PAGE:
Despite Protestant protests, use of the bark spread rapidly. As a result, many stands of cinchona were being chopped down even though the Jesuits were attempting to replant the trees as quickly as they were being removed. The sad irony about all of this is that the amount of the alkaloid varies wildly—both as a function of the species and variety of the tree, and even of the elevation at which it is grown, so much of the clear-cutting was completely useless. The deforestation, coupled with severe political instability in the region (where a small handful of countries endured 43 revolutions in the 30 years between 1820 and 1850) was turning quinine into a very precious commodity.
European physicians eventually discovered the best way to deliver the medicine. Cinchona bark was heated in white wine, the resultant slurry was strained and the tincture was given to the patient. This method was used until better methods of chemical analysis made it possible for scientists to isolate the alkaloids from the bark.
It took an army of researchers, working with primitive methods and equipment, to unlock the secret of the bark. By the 1820s, researchers in France had isolated the medicinal compound from the bark. The scientists called the compound quinine from the native name quina, meaning, roughly, 'tree bark.' By the mid 1850s, standards were set for determining the effectiveness of cinchona bark. As it turns out, four closely-related alkaloids exist in the bark (quinine, cinchonine, quinidine and cinchonidine, in case you are keeping score), but the most effective of the four was called quinine, and so the raw mixture also kept that name.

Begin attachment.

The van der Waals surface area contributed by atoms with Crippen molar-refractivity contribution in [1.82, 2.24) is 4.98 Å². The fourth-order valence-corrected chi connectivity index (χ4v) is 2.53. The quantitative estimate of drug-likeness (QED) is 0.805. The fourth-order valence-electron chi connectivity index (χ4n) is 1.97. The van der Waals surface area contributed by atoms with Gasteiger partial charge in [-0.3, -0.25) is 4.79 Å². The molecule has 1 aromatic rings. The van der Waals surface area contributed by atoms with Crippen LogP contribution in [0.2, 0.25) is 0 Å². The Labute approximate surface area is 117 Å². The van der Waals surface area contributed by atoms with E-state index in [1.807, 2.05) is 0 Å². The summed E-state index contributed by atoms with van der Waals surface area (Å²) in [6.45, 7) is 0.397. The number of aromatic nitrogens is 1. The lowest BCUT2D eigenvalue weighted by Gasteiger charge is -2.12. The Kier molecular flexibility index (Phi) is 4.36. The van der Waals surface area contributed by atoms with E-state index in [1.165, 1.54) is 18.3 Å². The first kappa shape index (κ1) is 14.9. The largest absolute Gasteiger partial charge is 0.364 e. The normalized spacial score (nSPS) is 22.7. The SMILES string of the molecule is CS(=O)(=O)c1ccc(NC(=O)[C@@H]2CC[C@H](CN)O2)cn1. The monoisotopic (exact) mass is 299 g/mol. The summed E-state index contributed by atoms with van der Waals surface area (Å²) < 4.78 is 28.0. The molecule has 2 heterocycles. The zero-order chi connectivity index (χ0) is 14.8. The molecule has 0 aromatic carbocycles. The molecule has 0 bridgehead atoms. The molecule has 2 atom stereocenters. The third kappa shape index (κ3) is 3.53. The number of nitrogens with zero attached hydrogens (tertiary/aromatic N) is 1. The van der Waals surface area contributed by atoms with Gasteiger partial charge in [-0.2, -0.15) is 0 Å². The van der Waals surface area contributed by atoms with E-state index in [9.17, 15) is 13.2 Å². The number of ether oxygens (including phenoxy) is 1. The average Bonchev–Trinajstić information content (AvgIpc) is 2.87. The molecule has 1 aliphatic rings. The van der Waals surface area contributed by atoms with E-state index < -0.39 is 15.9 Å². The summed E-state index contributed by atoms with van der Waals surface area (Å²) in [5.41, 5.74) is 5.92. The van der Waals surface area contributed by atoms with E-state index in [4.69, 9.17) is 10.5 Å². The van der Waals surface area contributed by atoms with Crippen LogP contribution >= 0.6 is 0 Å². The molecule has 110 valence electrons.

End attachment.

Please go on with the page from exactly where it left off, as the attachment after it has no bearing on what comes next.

In order to meet the burgeoning demand for this drug, the English government decided to cultivate the cinchona in India. With the help of Clement Markham, an eminent amateur explorer, geographer and world traveler, specimens were secured—by the mid-1860s, England's cinchona plantations were up and running. The enterprising Dutch were not far behind, planting in Java, investing heavily and eventually making a vast sum of money (something the Dutch did exceptionally well at the time).
With the availability of inexpensive quinine, the population of India boomed. Labor was exported all over the British Empire and the population demographics of those colonies changed dramatically (many of these populations are still in evidence in England and in the former colonies—and this is part of the reason that you can buy vindaloo in almost any corner of the English-speaking world).
Organic chemistry came into its own as a science in the nineteenth century: dye, synthetic textiles and materials, fertilizer and pharmaceuticals were all being created in the laboratory. Making a synthetic version of quinine seemed an impossible quest for a very long time, at least until the course of the disease was better understood. The work of the great parasitologist Paul Erlich, who identified a synthetic treatments for syphilis and trypanosomiasis, laid the groundwork for understanding malaria, and thus for finding a synthetic treatment. The first artificial quinine substitute, Pamaquin, became available in 1926.